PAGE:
The global insurance market is experiencing a technological shift. Digital-first business models are the product of traditional insurance companies and insurtech companies collaborating more than ever, testing new business models and revenue streams fueled by new technology. Most importantly, emerging technology trends can reduce operational costs by preventing fraud and automating services, thereby freeing up insurance agents to acquire and maintain business.
It is a brave new world, but it’s not as scary as you may have thought it would be. Below are five of the top technology trends disrupting the insurance industry — for the better.
The Rise Of Insurtech
Insurtech has a bad reputation in some corners of the insurance industry because it has shaken things up quite a bit in an otherwise stable industry. However, insurtech can also help traditional insurers to modernize.
A broad umbrella term, insurtech is the use of innovative technology to bring insurance shoppers savings and efficiency while disrupting the current model used by most carriers. Often, insurtech companies tackle complex data so that people are not rated based on the basic level of data carriers use to group people based on risk.
Not only do insurtech companies sometimes offer better pricing models, but they also use artificial intelligence (AI) to customize packages and complete the coverage process without the need for a broker. As I’ve written about before, many insurtech startups are already working with traditional insurers as dedicated partners, not rivals.
One way that consumers are using technology to bust out of their risk groups and save money is by installing telematics devices. Telematics devices are installed in a car’s on-board diagnostics port (OBD II Port), which is located beneath the steering wheel of the car. Many newer cars already have telematics devices built-in. After installing the monitor, the telematics device begins tracking driving habits and passes them onto the insurer. Companies can also provide consumers with a copy of the report to help them improve their driving skills with a savings incentive.
While some people may be unpleasantly surprised by how poorly they rate and that their rates have gone up after installing a device in their car, other people may see a decrease in premiums. Progressive offers Snapshot, State Farm offers Drive Safe & Save and Nationwide offers SmartRide.
There’s no way of working around social media, which has become a hot place for insurance agents and carriers to connect with consumers. Agencies big and small, including Geico, have already taken to LinkedIn, Facebook and Instagram. Some insurance professionals get creative using video apps without spending a dime or create highly stylistic videos intended to grab people’s attention.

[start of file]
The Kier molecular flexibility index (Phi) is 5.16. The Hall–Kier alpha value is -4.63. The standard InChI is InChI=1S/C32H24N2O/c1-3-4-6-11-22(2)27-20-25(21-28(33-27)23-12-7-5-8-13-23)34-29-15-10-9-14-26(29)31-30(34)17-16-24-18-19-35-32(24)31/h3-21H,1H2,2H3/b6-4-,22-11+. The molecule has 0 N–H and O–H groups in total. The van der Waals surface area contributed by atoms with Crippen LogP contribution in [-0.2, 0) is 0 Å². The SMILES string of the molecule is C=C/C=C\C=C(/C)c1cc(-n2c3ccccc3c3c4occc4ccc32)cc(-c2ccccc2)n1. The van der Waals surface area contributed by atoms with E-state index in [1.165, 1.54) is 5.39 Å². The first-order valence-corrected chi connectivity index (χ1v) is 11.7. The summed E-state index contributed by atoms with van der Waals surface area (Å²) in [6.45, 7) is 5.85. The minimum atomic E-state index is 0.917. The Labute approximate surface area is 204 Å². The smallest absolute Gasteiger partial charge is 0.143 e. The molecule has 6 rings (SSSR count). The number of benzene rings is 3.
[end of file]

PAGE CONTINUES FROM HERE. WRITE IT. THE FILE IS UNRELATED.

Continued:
Most agents I work with see the value in using social media to connect with prospects while educating and better serving their existing clients. Carriers can even leverage social media to offer insurance quotes online by using Facebook forms and Facebook messenger to ask questions.
Robotic Process Automation (RPA)
Who doesn’t get freaked out when they hear that robots will soon be able to perform tasks normally reserved for humans? At least in the insurance industry, it’s a lot less dramatic than a fleet of metal drones taking over our jobs. I expect that RPA will simply automate transactions and processes like claims processing and document verification. Consumers could see more options for self-service, and over time, this will create less of a need for back-office jobs. On the flip-side, there could be a greater demand for agents with skills in data analytics and machine learning. Robotics and Cognitive Automation (R&CA) will basically foster collaboration between humans and machines by automating repetitive tasks and enhancing the quality of jobs, according to Deloitte.
Artificial Intelligence (AI)
AI stands to disrupt the insurance industry more than any other because carriers rely on data, which is the foundation for AI as well. The more successful a carrier is at mastering this new technology, the higher the chance of its survival could be in the future. However, the insurance industry is lagging behind with only 1.33% (download required) of the industry investing in AI in 2017, according to Deloitte. In fact, it’s likely the insurance industry’s slowness in catching up with the AI movement that has made insurtech startups so successful.
Insurtech is simply filling the void in a culture that has already acclimated to automation and fast, accurate service. For example, Deloitte covered one property and casualty peer-to-peer insurance company that uses AI-powered claims analysis. Eighteen anti-fraud algorithms are reportedly processed using image and video claims information from the consumer. Hippo is another company that has already implemented AI. Used properly, AI is and will be giving insurers a competitive edge well into the future.
Many people are still confused and frightened by the concept of blockchain, which one paper explains is really a record of digital events that is shared among parties and can only be updated by consensus of the majority of participants. Information on it can reportedly never be erased. This is important because blockchain could disrupt the business model that extracts value when there is a transfer in value between parties. Also, blockchain could create a shift in consumer expectations for faster service. Blockchain technology could help improve risk assessment and fraud prevention, and, best of all, I believe this new technology promises to lower costs while keeping clients happy.
The future of insurtech will likely be more individually priced based on personal data, instead of being based on average statistics based on demographics. For health insurance, for instance, there will probably be monitors like Fitbits designed to predict risk.